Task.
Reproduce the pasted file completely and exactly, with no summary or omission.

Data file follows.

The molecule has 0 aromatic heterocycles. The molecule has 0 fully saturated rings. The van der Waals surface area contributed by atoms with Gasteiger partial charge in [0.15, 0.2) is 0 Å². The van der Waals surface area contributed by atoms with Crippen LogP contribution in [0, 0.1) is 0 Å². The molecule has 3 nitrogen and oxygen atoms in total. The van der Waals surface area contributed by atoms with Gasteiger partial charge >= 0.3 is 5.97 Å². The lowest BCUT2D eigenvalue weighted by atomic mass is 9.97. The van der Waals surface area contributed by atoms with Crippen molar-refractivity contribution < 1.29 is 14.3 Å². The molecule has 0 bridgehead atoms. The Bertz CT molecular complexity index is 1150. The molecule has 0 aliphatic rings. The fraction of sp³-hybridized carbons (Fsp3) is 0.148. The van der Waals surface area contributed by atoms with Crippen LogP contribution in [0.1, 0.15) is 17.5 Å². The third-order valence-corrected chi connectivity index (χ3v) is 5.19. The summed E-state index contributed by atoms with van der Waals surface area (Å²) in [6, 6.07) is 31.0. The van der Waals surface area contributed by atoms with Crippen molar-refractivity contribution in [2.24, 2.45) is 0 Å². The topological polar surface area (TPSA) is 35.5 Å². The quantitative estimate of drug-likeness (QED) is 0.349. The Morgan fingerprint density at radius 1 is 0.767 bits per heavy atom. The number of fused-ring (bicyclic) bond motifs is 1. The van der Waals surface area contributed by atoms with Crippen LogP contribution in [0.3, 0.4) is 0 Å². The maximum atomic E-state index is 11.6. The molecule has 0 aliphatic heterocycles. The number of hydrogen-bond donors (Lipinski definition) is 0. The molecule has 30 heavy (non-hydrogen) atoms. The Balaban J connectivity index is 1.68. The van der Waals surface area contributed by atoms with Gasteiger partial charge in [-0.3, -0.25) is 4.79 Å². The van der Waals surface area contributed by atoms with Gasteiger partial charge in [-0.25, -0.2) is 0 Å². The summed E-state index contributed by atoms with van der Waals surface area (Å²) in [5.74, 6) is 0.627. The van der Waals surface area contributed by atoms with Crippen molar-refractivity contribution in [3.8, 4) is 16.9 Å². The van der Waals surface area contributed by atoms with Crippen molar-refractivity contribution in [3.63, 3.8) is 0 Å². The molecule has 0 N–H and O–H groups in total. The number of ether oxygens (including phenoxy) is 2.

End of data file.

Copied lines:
The molecule has 0 aromatic heterocycles. The molecule has 0 fully saturated rings. The van der Waals surface area contributed by atoms with Gasteiger partial charge in [0.15, 0.2) is 0 Å². The van der Waals surface area contributed by atoms with Crippen LogP contribution in [0, 0.1) is 0 Å². The molecule has 3 nitrogen and oxygen atoms in total. The van der Waals surface area contributed by atoms with Gasteiger partial charge >= 0.3 is 5.97 Å². The lowest BCUT2D eigenvalue weighted by atomic mass is 9.97. The van der Waals surface area contributed by atoms with Crippen molar-refractivity contribution < 1.29 is 14.3 Å². The molecule has 0 bridgehead atoms. The Bertz CT molecular complexity index is 1150. The molecule has 0 aliphatic rings. The fraction of sp³-hybridized carbons (Fsp3) is 0.148. The van der Waals surface area contributed by atoms with Crippen LogP contribution in [0.1, 0.15) is 17.5 Å². The third-order valence-corrected chi connectivity index (χ3v) is 5.19. The summed E-state index contributed by atoms with van der Waals surface area (Å²) in [6, 6.07) is 31.0. The van der Waals surface area contributed by atoms with Crippen molar-refractivity contribution in [2.24, 2.45) is 0 Å². The topological polar surface area (TPSA) is 35.5 Å². The quantitative estimate of drug-likeness (QED) is 0.349. The Morgan fingerprint density at radius 1 is 0.767 bits per heavy atom. The number of fused-ring (bicyclic) bond motifs is 1. The van der Waals surface area contributed by atoms with Crippen LogP contribution in [0.3, 0.4) is 0 Å². The maximum atomic E-state index is 11.6. The molecule has 0 aliphatic heterocycles. The number of hydrogen-bond donors (Lipinski definition) is 0. The molecule has 30 heavy (non-hydrogen) atoms. The Balaban J connectivity index is 1.68. The van der Waals surface area contributed by atoms with Gasteiger partial charge in [-0.3, -0.25) is 4.79 Å². The van der Waals surface area contributed by atoms with Gasteiger partial charge in [-0.25, -0.2) is 0 Å². The summed E-state index contributed by atoms with van der Waals surface area (Å²) in [5.74, 6) is 0.627. The van der Waals surface area contributed by atoms with Crippen molar-refractivity contribution in [3.8, 4) is 16.9 Å². The van der Waals surface area contributed by atoms with Crippen molar-refractivity contribution in [3.63, 3.8) is 0 Å². The molecule has 0 N–H and O–H groups in total. The number of ether oxygens (including phenoxy) is 2.